Solidarity 307, 11 December 2013

Giant protests rock Ukraine

Published on: Wed, 11/12/2013 - 14:05

Mass demonstrations in Ukraine have demanded closer links with Europe, and an end to the government’s pursuit of a “strategic partnership” with Russia.

Ukraine president, Viktor Yanukovich, wants the country to enter a Moscow-led “Customs Union” — a reversal of his previous support for political and free trade agreements with the EU. Ukrainians fear Russian domination, arguing that it evokes the domination of the country during the Stalinist era. Demonstrations on Sunday 8 December toppled a statue of Lenin, still regarded by Ukrainians, unfortunately but in many ways understandably, as a

Put MP's on a workers' wage

Published on: Wed, 11/12/2013 - 14:02

The Independent Parliamentary Standards Authority has recommended a pay rise of 11% for MPs.

Embarrassed, and keenly aware about how their position looks to a public reeling from job losses and wage cuts, many MPs have declared that their proposed pay rise is wrong.

However, business leaders have loudly supported the pay rise. “If we are to attract talent into parliament, MPs should be paid a comparable amount to other professionals,” said Ocado chairman Sir Stuart Rose.

Socialists should continue raising the historic demands of our movement: annual parliaments, instant recall, and MPs to

Industrial news in brief

Published on: Wed, 11/12/2013 - 13:44

The RMT is planning an extensive political campaign to accompany its industrial battle to stop job cuts and ticket office closures on London Underground.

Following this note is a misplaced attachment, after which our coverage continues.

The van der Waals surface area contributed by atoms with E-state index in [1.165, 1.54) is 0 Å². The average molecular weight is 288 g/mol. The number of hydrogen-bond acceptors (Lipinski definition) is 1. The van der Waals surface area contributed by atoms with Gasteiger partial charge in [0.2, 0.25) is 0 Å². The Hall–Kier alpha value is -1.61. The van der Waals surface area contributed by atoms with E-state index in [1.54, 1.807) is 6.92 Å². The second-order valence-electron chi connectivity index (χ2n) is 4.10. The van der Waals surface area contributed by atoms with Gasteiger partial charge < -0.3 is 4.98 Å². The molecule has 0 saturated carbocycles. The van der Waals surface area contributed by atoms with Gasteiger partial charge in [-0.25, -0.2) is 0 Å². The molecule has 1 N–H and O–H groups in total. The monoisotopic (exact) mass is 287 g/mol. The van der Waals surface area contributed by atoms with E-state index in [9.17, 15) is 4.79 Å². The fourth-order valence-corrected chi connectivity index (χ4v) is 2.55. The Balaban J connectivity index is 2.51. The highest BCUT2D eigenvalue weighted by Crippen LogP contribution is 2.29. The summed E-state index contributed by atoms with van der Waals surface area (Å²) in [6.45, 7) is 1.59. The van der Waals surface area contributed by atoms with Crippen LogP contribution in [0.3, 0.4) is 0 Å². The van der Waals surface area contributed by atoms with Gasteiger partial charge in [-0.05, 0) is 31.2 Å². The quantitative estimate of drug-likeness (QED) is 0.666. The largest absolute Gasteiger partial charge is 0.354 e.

The University of London Union (ULU), which represents students at a number of London colleges, hosted a public planning meeting for supporters of the “Every Job Matters” campaign on Tuesday 10 December.

The ballot for strikes and action-short-of-strikes closes on January 10, with action due the following week if the ballot returns the expected yes vote.

Workers and passengers face the closure of every ticket office on the London Underground

Marxism at work

Published on: Wed, 11/12/2013 - 13:35

Over 50 trade union activists attended Workers’ Liberty “Marxism at Work” dayschool on Saturday 7 December.

The school, featuring both discussion-focused and more interactive workshops, was based on a six-part AWL educational series about Marxism and trade unionism, and included sessions on “our fantasy trade union”, the Marxist critique of current trade unions, understanding the bureaucracy, historical examples of the rank and file in action, and the role of Marxists in the workplace.

The aim of the day was to give participants a solid grounding in fundamental ideas about what a trade

After Mao and the Tiananmen Uprising

Published on: Wed, 11/12/2013 - 13:32

“It doesn’t matter if the cat is black or white, as long as it catches mice.” (Deng Xiaoping)

In the second of three articles overviewing a recent history of China, I review the era of Deng Xiaoping.